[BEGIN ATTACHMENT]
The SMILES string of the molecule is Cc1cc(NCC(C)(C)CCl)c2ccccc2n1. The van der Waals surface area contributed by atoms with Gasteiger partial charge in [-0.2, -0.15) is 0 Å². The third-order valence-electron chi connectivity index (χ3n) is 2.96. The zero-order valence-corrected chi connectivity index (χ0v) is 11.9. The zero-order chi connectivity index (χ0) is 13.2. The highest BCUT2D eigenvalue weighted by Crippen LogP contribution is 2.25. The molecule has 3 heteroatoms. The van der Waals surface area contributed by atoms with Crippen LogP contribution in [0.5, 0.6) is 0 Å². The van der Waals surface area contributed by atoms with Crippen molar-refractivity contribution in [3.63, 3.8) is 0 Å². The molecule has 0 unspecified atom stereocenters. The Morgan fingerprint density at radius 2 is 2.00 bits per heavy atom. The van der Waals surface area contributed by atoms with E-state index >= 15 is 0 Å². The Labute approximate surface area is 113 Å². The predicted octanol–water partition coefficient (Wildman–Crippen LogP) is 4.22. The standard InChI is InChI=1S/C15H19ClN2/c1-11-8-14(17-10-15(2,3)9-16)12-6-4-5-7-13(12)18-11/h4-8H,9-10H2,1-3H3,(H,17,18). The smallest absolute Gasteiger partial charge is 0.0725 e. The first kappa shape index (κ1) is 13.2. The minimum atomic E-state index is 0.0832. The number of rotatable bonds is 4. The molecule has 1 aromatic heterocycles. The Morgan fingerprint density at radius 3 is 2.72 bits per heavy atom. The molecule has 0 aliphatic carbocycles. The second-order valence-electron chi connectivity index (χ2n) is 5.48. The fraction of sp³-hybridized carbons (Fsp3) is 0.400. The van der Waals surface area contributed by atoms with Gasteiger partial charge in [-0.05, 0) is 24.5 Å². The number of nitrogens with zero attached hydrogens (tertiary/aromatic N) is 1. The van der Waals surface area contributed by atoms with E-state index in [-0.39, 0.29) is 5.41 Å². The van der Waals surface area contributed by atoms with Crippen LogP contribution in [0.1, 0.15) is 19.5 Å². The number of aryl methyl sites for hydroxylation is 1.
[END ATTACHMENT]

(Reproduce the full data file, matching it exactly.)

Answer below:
The SMILES string of the molecule is Cc1cc(NCC(C)(C)CCl)c2ccccc2n1. The van der Waals surface area contributed by atoms with Gasteiger partial charge in [-0.2, -0.15) is 0 Å². The third-order valence-electron chi connectivity index (χ3n) is 2.96. The zero-order valence-corrected chi connectivity index (χ0v) is 11.9. The zero-order chi connectivity index (χ0) is 13.2. The highest BCUT2D eigenvalue weighted by Crippen LogP contribution is 2.25. The molecule has 3 heteroatoms. The van der Waals surface area contributed by atoms with Crippen LogP contribution in [0.5, 0.6) is 0 Å². The van der Waals surface area contributed by atoms with Crippen molar-refractivity contribution in [3.63, 3.8) is 0 Å². The molecule has 0 unspecified atom stereocenters. The Morgan fingerprint density at radius 2 is 2.00 bits per heavy atom. The van der Waals surface area contributed by atoms with E-state index >= 15 is 0 Å². The Labute approximate surface area is 113 Å². The predicted octanol–water partition coefficient (Wildman–Crippen LogP) is 4.22. The standard InChI is InChI=1S/C15H19ClN2/c1-11-8-14(17-10-15(2,3)9-16)12-6-4-5-7-13(12)18-11/h4-8H,9-10H2,1-3H3,(H,17,18). The smallest absolute Gasteiger partial charge is 0.0725 e. The first kappa shape index (κ1) is 13.2. The minimum atomic E-state index is 0.0832. The number of rotatable bonds is 4. The molecule has 1 aromatic heterocycles. The Morgan fingerprint density at radius 3 is 2.72 bits per heavy atom. The molecule has 0 aliphatic carbocycles. The second-order valence-electron chi connectivity index (χ2n) is 5.48. The fraction of sp³-hybridized carbons (Fsp3) is 0.400. The van der Waals surface area contributed by atoms with Gasteiger partial charge in [-0.05, 0) is 24.5 Å². The number of nitrogens with zero attached hydrogens (tertiary/aromatic N) is 1. The van der Waals surface area contributed by atoms with E-state index in [-0.39, 0.29) is 5.41 Å². The van der Waals surface area contributed by atoms with Crippen LogP contribution in [0.1, 0.15) is 19.5 Å². The number of aryl methyl sites for hydroxylation is 1.